Doctors & Social Media: Some Tips


Social media has added depth to the ways we communicate about practicing medicine.

I really enjoy this portion of the job— considering who we can reach and how we can communicate beyond the scope of clinical practice.

In January one of my personal sheroes, Esther Choo MD, gave truly sage advice about using social media.

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(Read the entire, brilliant thread here.)

Her insights stirred a few thoughts about healthcare professionals and social media.

Don’t fear engagement. Social media isn’t a minefield. It is an incredible way to connect, to give voice to important issues, and spread the word about stories we’re passionate about.

That said…

Remember: social media is forever. It’s important to realize that your social media footprint is permanent. Be professional and use common sense.

I’m a big believer in making mistakes. You learn from making mistakes. Be willing to put yourself out there. But before hitting that final “send” I ask myself, “Would I want my mom, daughters, or a lawyer reading this?  Will I be proud of this in the future?” If the answer is no, click delete.

Share helpful information. You have knowledge the world needs. Share it.

Set boundaries. If asked a medical question via social media, direct the inquirer to the proper channels for those types of communications.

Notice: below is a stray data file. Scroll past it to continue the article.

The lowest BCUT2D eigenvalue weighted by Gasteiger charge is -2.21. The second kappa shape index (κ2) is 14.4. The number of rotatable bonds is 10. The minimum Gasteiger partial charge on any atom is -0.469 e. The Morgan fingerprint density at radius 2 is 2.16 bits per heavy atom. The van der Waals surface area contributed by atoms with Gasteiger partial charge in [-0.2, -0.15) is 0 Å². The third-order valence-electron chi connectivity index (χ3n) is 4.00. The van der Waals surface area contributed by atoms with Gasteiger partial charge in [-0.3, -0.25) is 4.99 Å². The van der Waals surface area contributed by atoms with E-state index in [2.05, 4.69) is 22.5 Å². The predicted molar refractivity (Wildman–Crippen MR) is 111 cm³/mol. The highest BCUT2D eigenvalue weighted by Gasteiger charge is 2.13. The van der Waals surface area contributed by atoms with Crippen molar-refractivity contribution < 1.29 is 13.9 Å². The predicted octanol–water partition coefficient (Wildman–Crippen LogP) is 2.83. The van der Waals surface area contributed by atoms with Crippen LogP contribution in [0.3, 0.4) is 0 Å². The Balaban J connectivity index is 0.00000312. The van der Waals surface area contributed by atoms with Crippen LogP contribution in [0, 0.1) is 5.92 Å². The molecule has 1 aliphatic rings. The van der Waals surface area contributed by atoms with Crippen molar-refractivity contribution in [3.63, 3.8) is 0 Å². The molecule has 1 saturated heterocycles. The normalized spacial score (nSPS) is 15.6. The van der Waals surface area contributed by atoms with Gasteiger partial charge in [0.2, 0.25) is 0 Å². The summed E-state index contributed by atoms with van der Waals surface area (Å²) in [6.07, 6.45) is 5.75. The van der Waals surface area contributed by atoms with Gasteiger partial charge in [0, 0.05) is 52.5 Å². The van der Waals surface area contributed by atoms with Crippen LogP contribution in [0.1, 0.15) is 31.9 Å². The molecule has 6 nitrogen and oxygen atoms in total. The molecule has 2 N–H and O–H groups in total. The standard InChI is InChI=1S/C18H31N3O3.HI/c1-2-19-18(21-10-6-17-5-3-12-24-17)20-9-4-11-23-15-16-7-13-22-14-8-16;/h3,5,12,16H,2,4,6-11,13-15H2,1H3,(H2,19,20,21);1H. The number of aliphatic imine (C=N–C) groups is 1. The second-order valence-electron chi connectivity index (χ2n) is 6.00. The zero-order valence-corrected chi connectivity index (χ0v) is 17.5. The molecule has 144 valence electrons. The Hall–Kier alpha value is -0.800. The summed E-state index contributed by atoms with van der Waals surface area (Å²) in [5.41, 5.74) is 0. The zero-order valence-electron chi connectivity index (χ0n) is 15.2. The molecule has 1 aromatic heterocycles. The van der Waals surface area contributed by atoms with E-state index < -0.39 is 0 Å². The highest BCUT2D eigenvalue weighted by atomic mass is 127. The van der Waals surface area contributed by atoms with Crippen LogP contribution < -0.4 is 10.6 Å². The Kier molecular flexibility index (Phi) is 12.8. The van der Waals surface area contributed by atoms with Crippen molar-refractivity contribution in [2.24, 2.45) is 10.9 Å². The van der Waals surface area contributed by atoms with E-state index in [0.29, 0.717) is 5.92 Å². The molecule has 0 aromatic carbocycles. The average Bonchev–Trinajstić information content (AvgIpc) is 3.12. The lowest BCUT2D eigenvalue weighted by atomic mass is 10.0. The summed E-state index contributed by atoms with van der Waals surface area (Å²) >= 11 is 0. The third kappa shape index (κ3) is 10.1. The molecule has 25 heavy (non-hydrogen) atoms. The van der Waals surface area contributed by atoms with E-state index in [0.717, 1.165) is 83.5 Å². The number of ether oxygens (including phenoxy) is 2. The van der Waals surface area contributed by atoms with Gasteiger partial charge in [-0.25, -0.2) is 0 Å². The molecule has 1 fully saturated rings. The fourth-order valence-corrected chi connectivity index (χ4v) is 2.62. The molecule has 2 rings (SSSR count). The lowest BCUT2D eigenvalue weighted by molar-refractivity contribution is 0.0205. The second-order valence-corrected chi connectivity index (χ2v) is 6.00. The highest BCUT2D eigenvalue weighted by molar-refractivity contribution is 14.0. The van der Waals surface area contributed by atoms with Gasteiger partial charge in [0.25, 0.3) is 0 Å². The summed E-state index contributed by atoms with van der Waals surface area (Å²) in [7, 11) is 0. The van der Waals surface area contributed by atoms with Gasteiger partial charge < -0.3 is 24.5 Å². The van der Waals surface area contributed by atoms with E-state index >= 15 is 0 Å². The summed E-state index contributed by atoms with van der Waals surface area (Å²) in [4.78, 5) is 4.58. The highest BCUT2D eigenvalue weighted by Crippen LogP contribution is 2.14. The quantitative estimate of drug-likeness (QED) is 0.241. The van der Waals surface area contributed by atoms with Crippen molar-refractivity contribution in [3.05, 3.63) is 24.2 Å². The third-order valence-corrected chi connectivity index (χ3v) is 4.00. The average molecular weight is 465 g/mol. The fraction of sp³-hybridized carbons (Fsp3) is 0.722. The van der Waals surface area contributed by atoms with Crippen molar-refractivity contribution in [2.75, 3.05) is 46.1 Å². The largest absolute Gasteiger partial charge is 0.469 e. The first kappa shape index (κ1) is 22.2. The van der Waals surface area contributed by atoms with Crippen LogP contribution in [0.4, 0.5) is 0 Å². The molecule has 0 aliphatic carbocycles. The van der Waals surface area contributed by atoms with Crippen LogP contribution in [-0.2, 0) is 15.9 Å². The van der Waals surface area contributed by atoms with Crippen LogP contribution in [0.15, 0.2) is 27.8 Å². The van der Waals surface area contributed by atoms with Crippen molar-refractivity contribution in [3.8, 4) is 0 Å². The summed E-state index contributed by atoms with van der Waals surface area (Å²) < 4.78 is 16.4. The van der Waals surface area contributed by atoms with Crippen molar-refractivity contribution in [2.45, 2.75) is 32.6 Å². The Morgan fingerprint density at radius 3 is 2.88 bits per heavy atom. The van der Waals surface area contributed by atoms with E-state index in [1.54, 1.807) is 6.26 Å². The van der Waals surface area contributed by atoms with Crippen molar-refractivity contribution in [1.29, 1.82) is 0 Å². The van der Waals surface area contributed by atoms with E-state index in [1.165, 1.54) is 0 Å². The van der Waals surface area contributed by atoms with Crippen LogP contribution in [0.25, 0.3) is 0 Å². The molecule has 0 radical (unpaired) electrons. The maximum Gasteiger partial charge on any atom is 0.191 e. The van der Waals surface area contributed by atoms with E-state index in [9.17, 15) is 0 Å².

For high-conflict social media interactions, I employ the BIFF response recommended by the High Conflict Institute.  

  • Brief: Keep it brief. Long explanations and arguments trigger upsets for High Conflict People (HCPs).

  • Informative: Focus on straight information, not arguments, opinions, emotions or defending yourself (you don’t need to)

  • Friendly: Have a friendly greeting (such as “Thanks for responding to my request”); close with a friendly comment (such as “Have a good weekend”).

  • Firm: Have your response end the conversation. Or give two choices on an issue and ask for a reply by a certain date.”

Consider making your personal pages private. Trolls exist. Protect your private information while maintaining a public, professional page.

Brag. Toot your own horn. Let others know what you’re up to! It’s a great way to connect with those with similar interests.

BRAG! The Art of Tooting Your Own Horn Without Blowing It by Peggy Klaus has some great advice, including tips like:

  • Recognize that the workplace is unpredictable. You may lose out on opportunities if you’re not putting your accomplishments front and center.

  • Don’t save self-promotion for performance reviews.

  • In the workplace, humility doesn't serve you. It makes you invisible.

  • Your work doesn’t always speak for itself. Be on the lookout for good opportunities and be ready to sing your own praises when they arise. Other people aren’t going to do it for you.

  • “Brag” is not a dirty word. Tell your story. Showcase your talents. Be proud of what you have to offer.

Share your experience. The truth of you ‘live’ is powerful.

Lastly, know what your employer says about social media. Many hospitals have social media guidelines for their employees. Familiarize yourself with and honor those guidelines.

Tell me your favorite ways to use social media to connect with the medical community and the public at large! Tweet me @TracySansonMD!

Tracy Sanson